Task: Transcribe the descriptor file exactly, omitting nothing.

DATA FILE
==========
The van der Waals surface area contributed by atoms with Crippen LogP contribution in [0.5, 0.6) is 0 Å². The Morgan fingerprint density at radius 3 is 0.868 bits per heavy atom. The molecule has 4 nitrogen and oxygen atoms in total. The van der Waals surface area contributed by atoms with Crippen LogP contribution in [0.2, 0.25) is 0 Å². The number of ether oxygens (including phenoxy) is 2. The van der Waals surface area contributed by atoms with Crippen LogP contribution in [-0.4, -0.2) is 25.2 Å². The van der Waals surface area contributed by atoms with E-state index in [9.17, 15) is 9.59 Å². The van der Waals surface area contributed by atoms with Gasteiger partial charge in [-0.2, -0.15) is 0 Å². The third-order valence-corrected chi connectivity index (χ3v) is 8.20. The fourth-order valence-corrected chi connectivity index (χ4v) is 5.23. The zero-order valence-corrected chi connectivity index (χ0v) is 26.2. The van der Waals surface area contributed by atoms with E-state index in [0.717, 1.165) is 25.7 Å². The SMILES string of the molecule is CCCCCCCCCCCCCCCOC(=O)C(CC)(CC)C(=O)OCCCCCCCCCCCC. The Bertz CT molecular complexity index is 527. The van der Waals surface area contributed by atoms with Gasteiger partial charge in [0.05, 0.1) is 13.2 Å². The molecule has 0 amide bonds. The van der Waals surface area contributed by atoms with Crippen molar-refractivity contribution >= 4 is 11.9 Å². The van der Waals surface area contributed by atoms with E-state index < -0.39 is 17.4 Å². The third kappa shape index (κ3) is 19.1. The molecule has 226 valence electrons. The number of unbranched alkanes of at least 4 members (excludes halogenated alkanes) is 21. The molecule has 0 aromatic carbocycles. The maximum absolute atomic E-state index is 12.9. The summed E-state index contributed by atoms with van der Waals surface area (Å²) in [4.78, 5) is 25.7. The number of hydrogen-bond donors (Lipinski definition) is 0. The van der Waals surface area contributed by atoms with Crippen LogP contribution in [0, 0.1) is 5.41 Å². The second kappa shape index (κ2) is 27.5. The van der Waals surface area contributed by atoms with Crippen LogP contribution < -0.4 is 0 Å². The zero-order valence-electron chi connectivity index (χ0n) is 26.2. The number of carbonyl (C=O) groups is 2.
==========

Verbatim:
The van der Waals surface area contributed by atoms with Crippen LogP contribution in [0.5, 0.6) is 0 Å². The Morgan fingerprint density at radius 3 is 0.868 bits per heavy atom. The molecule has 4 nitrogen and oxygen atoms in total. The van der Waals surface area contributed by atoms with Crippen LogP contribution in [0.2, 0.25) is 0 Å². The number of ether oxygens (including phenoxy) is 2. The van der Waals surface area contributed by atoms with Crippen LogP contribution in [-0.4, -0.2) is 25.2 Å². The van der Waals surface area contributed by atoms with E-state index in [9.17, 15) is 9.59 Å². The van der Waals surface area contributed by atoms with Gasteiger partial charge in [-0.2, -0.15) is 0 Å². The third-order valence-corrected chi connectivity index (χ3v) is 8.20. The fourth-order valence-corrected chi connectivity index (χ4v) is 5.23. The zero-order valence-corrected chi connectivity index (χ0v) is 26.2. The van der Waals surface area contributed by atoms with E-state index in [0.717, 1.165) is 25.7 Å². The SMILES string of the molecule is CCCCCCCCCCCCCCCOC(=O)C(CC)(CC)C(=O)OCCCCCCCCCCCC. The Bertz CT molecular complexity index is 527. The van der Waals surface area contributed by atoms with Gasteiger partial charge in [0.05, 0.1) is 13.2 Å². The molecule has 0 amide bonds. The van der Waals surface area contributed by atoms with Crippen molar-refractivity contribution >= 4 is 11.9 Å². The van der Waals surface area contributed by atoms with E-state index < -0.39 is 17.4 Å². The third kappa shape index (κ3) is 19.1. The molecule has 226 valence electrons. The number of unbranched alkanes of at least 4 members (excludes halogenated alkanes) is 21. The molecule has 0 aromatic carbocycles. The maximum absolute atomic E-state index is 12.9. The summed E-state index contributed by atoms with van der Waals surface area (Å²) in [4.78, 5) is 25.7. The number of hydrogen-bond donors (Lipinski definition) is 0. The van der Waals surface area contributed by atoms with Crippen LogP contribution in [0, 0.1) is 5.41 Å². The second kappa shape index (κ2) is 27.5. The van der Waals surface area contributed by atoms with Crippen LogP contribution < -0.4 is 0 Å². The zero-order valence-electron chi connectivity index (χ0n) is 26.2. The number of carbonyl (C=O) groups is 2.